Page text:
I want to explore whether it’s better that the scrum master remove impediments or coach teams into removing them?
This is me, many years ago, while serving with the British Army.
On one occasion I led an 8 man ‘section attack’ against an enemy position. After the attack it was necessary to evacuate an enemy casualty on foot, 2-3 miles, to a rendezvous with transport, time was a critical factor so we had to be fast.
As a group we knocked up a make-shift stretcher, basically an poncho with a man on each corner and either side in the middle, holding on by bunching the material into a clenched fist. Not very comfortable for the injured chap, not very easy to use for the men carrying it. With the injured party weighing around 14 stone (about 196 lb), this meant we didn’t get very far before someones grip slipped and we dropped the poor chap.
With nothing around to create a rigid structure for the stretcher we pushed on for a few minutes. After dropping him for the umpteenth time and not having covered a great deal of distance, and with growing frustration I gave my weapon to someone else, picked the injured man up in a fireman’s carry and ran the rest of the distance with him over my shoulders.
Afterwards I was praised for my decisive leadership, taking action and ensuring the injured combatant was evacuated. My troop commander at that time said I had ‘natural leadership skills’. I remember this very clearly and at the time felt pleased with myself.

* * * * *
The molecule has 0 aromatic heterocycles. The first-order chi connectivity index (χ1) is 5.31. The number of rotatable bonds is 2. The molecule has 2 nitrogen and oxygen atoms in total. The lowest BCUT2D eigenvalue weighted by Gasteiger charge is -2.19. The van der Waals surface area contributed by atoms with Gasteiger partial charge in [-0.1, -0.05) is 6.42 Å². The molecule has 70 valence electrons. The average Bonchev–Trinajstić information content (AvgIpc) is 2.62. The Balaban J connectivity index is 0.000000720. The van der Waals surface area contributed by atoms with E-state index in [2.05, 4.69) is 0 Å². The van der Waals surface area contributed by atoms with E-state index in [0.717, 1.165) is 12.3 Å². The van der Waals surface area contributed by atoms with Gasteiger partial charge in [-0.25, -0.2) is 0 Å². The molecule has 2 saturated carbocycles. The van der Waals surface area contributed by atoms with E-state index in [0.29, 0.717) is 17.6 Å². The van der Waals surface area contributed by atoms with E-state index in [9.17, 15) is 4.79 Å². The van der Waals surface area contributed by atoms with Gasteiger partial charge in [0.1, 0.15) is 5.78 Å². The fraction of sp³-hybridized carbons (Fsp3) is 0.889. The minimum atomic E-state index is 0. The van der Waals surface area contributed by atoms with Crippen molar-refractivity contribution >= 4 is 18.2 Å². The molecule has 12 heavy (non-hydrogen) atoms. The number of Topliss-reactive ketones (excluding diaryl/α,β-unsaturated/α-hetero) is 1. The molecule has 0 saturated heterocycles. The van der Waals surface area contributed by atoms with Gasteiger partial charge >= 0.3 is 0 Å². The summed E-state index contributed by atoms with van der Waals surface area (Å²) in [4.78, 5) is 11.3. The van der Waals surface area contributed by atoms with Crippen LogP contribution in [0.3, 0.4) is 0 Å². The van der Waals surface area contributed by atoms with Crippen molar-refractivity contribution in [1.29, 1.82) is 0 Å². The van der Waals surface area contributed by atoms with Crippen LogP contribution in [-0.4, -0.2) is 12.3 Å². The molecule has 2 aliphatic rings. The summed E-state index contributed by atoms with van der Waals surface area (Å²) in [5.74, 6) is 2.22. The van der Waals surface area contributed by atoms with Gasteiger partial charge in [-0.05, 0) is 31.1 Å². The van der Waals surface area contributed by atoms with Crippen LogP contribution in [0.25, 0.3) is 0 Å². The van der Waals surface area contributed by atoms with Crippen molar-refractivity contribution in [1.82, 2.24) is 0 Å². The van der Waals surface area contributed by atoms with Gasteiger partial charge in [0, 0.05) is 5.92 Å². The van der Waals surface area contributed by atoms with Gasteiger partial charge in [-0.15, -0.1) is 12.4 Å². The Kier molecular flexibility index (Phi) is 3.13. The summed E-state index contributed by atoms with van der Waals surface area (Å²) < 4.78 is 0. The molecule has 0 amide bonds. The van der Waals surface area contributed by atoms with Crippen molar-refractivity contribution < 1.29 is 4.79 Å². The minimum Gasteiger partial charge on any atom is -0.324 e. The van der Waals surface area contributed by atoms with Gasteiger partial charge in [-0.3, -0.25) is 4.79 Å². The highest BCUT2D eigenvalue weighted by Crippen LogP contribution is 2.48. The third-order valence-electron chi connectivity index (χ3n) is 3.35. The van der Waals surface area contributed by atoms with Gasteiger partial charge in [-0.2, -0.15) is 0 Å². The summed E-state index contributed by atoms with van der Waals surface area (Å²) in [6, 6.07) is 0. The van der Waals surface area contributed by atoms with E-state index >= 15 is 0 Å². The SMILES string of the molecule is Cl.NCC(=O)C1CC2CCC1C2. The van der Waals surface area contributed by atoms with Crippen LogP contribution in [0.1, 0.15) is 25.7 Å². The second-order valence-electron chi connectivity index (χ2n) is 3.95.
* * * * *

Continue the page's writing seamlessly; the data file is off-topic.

20 Years on, and working as a Scrum Master & Agile Coach, I was minded to recall that this morning when reading about leadership. I hadn’t thought about that day for a long time and found my views had now changed.
I had taken control of a frustrating situation and used my skills (I was an excellent distance athlete) to resolve a problem (carrying the wounded man). As part of the team you could say I’d taken initiative and helped the team achieve it’s objective.
How does that stack up against my leadership views now? As a ‘leader’ of teams now I’d have encouraged my section to resolve the issue through experiment and experiences to derive an outcome that helped that attain a goal. Instead what I’d done was solve a problem for them without consultation or question. If my section had found themselves in a similar position again what would have happened? Would they have learned to resolve problems themselves?
As part of my coaching of scrum teams now, when an impediment crops up, I prefer to help the team find their own way to remove the impediment. I may offer suggestions, which if accepted the team must take ownership of, or help them identify the skills, tools, relationships or anything else they need to remove the obstacles in their way.
20 years ago, I could’ve opted to do this and have the teams collective creativity solve the problem of carrying this individual. I could have help them grow and be better as a whole, instead I opted to solve the problem and only helped them in the short term.